The authors of this article declared they have no conflicts of interest.
A coagulation factor VII deficiency protects against acute inflammatory responses in mice
Article first published online: 20 OCT 2006
Copyright © 2006 Pathological Society of Great Britain and Ireland. Published by John Wiley & Sons, Ltd.
The Journal of Pathology
Volume 210, Issue 4, pages 488–496, December 2006
How to Cite
Xu, H., Ploplis, V. and Castellino, F. (2006), A coagulation factor VII deficiency protects against acute inflammatory responses in mice. J. Pathol., 210: 488–496. doi: 10.1002/path.2073
- Issue published online: 9 NOV 2006
- Article first published online: 20 OCT 2006
- Manuscript Accepted: 30 AUG 2006
- Manuscript Revised: 9 AUG 2006
- Manuscript Received: 3 MAY 2006
- NIH. Grant Numbers: HL073750, HL019982
- Kleiderer-Pezold endowment
- coagulation factor VII.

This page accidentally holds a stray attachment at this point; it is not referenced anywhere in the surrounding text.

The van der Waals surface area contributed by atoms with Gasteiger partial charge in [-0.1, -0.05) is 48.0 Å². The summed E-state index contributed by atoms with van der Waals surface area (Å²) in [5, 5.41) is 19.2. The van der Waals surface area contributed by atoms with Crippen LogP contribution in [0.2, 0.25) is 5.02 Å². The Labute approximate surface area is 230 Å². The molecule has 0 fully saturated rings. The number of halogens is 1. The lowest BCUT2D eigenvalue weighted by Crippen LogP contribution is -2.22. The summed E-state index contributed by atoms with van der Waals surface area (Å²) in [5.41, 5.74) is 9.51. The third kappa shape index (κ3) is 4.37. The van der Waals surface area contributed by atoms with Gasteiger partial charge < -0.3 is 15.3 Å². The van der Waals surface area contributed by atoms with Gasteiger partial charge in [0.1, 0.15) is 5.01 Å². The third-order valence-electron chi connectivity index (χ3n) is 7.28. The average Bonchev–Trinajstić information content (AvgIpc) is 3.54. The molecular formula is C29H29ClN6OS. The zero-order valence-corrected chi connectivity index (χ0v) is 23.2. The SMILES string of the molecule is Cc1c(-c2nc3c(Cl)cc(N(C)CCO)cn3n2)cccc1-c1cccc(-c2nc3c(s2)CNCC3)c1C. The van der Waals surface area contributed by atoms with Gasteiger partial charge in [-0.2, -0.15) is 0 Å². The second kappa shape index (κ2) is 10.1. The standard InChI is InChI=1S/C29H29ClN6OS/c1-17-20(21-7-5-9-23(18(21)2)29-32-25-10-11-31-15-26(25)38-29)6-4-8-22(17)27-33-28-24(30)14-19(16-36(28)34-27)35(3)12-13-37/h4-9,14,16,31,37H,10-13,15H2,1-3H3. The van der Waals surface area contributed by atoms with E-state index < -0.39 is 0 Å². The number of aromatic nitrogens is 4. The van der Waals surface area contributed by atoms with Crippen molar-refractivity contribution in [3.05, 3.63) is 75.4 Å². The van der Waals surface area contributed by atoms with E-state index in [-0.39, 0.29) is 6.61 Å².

Upregulation of the activated Factor VII (FVIIa)/Tissue Factor complex, downregulation of natural anticoagulation pathways, and inhibition of fibrinolysis, are major contributors to coagulopathies associated with acute inflammation. Provision of FVIIa, and consequent downstream coagulation-related proteases, also stimulates further inflammatory changes, which can result in disseminated intravascular coagulation. Thus, the potential protective effects in vivo of a genetic-based reduction in FVII levels have been investigated in a murine model of acute inflammation, namely lipopolysaccharide (LPS)-induced lethal endotoxaemia. Mice with a total FVII deficiency do not survive the neonatal period. Therefore mice expressing low levels of FVII (FVIItTA/tTA), producing sufficient amounts of FVII for survival (approximately 5% of wild-type (WT) FVII), were employed to investigate in vivo pathways involved in the crosstalk between coagulation, inflammation, and survival, consequent to administration of a lethal dose of LPS. The FVIItTA/tTA mice presented with reduced mortality, coagulation, and inflammatory responses in comparison with similarly treated WT mice after administration of LPS. The attenuated inflammatory responses in FVIItTA/tTA mice were associated with downregulation of Egr-1 signalling. Administration, in vivo, of specific inhibitors of FXa and thrombin demonstrated that the inflammatory responses were unaltered in WT mice, but further reduced in FVIItTA/tTA mice. Therefore, a FVII deficiency enhances survival from lethal endotoxaemia both through attenuation of inflammatory responses that result directly from reduced FVIIa levels, and, indirectly, from downregulation of coagulation proteases downstream of the FVII-dependent cascade. Copyright © 2006 Pathological Society of Great Britain and Ireland. Published by John Wiley & Sons, Ltd.